To close the yield-gap while saving biodiversity will require multiple locally relevant strategies

Saul A. Cunningham, Simon J. Attwood, Kamal S. Bawa, Tim G. Benton, Linda M. Broadhurst, Raphael K. Didham, Sue McIntyre, Ivette Perfecto, Michael J. Samways, Teja Tscharntke, John Vandermeerh, Marc-André Villard, Andrew G. Young and David B. Lindenmayer - Agriculture, Ecosystems & Environment

Type: PDF, Webpage
Knowledge level: Introductory

Farm Table says:

Interesting article that delves into closing the yield-gap while saving biodiversity and the relevant strategies that can be implemented across various land types.

This article discusses closing the yield-gap while saving biodiversity using multiple locally relevant strategies.

Key points were as follows:

  • As the world population grows, sustainable agricultural systems are needed even more.
  • High yielding crops helps in the sense of food production however the reverse affect is that conventional farming methods negatively affect biodiversity.
  • In a vicious cycle agriculture relies on the environment but conventional agricultural practices cause damage to the environment.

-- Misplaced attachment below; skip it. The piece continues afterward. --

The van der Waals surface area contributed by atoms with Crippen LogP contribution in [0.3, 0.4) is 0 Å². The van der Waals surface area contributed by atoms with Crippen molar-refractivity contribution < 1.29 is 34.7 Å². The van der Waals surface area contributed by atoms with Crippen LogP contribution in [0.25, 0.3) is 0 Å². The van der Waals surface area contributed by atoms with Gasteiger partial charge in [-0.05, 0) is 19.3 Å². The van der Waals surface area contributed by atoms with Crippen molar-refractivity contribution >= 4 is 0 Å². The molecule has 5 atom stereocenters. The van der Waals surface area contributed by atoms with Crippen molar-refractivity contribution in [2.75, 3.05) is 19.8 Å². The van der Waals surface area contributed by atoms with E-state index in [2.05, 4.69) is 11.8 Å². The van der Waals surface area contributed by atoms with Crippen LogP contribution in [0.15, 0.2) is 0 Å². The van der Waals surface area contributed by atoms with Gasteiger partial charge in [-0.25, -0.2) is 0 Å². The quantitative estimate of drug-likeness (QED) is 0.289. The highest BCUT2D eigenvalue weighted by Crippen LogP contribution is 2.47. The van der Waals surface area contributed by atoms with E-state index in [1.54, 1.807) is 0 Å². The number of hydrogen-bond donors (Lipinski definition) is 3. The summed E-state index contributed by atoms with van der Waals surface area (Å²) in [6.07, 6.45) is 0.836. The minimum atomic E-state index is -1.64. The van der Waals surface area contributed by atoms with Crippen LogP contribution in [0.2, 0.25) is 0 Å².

• Future concern is that the growing population demand for food will intensify agricultural practices to the point where biodiversity is not highly considered.
  • Due to the wide range of landscapes, climates and soil types there is no one solution to fix this problem. Local strategies can be implemented that are suited to different areas and can each focus on reducing the impact of biodiversity loss.
  • “At landscape scale the potential to maintain biodiversity is greatest when productive land use is limited in extent, or when production systems mimic features of the pre-conversion ecosystem.”
2013 - Australia - Saul A. Cunningham, Simon J. Attwood, Kamal S. Bawa, Tim G. Benton, Linda M. Broadhurst, Raphael K. Didham, Sue McIntyre, Ivette Perfecto, Michael J. Samways, Teja Tscharntke, John Vandermeerh, Marc-André Villard, Andrew G. Young and David B. Lindenmayer - Agriculture, Ecosystems & Environment
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